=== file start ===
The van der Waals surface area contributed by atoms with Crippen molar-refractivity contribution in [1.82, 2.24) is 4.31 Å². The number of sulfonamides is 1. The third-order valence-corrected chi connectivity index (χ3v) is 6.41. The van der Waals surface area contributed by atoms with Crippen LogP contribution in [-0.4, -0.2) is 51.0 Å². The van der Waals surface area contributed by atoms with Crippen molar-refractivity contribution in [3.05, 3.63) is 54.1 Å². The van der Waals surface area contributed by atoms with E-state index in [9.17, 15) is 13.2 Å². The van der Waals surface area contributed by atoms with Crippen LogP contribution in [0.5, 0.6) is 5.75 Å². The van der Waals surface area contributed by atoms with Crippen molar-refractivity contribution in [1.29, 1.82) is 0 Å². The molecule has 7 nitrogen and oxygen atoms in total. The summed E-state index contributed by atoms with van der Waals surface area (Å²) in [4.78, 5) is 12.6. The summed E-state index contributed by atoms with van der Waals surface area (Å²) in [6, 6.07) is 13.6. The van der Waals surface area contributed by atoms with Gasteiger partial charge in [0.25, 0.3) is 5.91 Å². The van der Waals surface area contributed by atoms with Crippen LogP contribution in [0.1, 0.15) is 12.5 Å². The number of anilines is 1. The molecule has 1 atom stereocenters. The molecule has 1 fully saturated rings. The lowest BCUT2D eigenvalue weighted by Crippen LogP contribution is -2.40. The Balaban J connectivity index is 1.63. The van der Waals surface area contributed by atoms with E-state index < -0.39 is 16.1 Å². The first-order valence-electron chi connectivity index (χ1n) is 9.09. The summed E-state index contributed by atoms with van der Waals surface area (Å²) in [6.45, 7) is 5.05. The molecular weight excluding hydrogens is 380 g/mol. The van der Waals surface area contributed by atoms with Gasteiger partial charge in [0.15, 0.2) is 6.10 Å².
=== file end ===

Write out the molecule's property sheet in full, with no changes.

The van der Waals surface area contributed by atoms with Crippen molar-refractivity contribution in [1.82, 2.24) is 4.31 Å². The number of sulfonamides is 1. The third-order valence-corrected chi connectivity index (χ3v) is 6.41. The van der Waals surface area contributed by atoms with Crippen LogP contribution in [-0.4, -0.2) is 51.0 Å². The van der Waals surface area contributed by atoms with Crippen molar-refractivity contribution in [3.05, 3.63) is 54.1 Å². The van der Waals surface area contributed by atoms with E-state index in [9.17, 15) is 13.2 Å². The van der Waals surface area contributed by atoms with Crippen LogP contribution in [0.5, 0.6) is 5.75 Å². The van der Waals surface area contributed by atoms with Crippen molar-refractivity contribution in [1.29, 1.82) is 0 Å². The molecule has 7 nitrogen and oxygen atoms in total. The summed E-state index contributed by atoms with van der Waals surface area (Å²) in [4.78, 5) is 12.6. The summed E-state index contributed by atoms with van der Waals surface area (Å²) in [6, 6.07) is 13.6. The van der Waals surface area contributed by atoms with Gasteiger partial charge in [0.25, 0.3) is 5.91 Å². The van der Waals surface area contributed by atoms with Crippen LogP contribution in [0.1, 0.15) is 12.5 Å². The number of anilines is 1. The molecule has 1 atom stereocenters. The molecule has 1 fully saturated rings. The lowest BCUT2D eigenvalue weighted by Crippen LogP contribution is -2.40. The Balaban J connectivity index is 1.63. The van der Waals surface area contributed by atoms with E-state index < -0.39 is 16.1 Å². The first-order valence-electron chi connectivity index (χ1n) is 9.09. The summed E-state index contributed by atoms with van der Waals surface area (Å²) in [6.45, 7) is 5.05. The molecular weight excluding hydrogens is 380 g/mol. The van der Waals surface area contributed by atoms with Gasteiger partial charge in [0.15, 0.2) is 6.10 Å².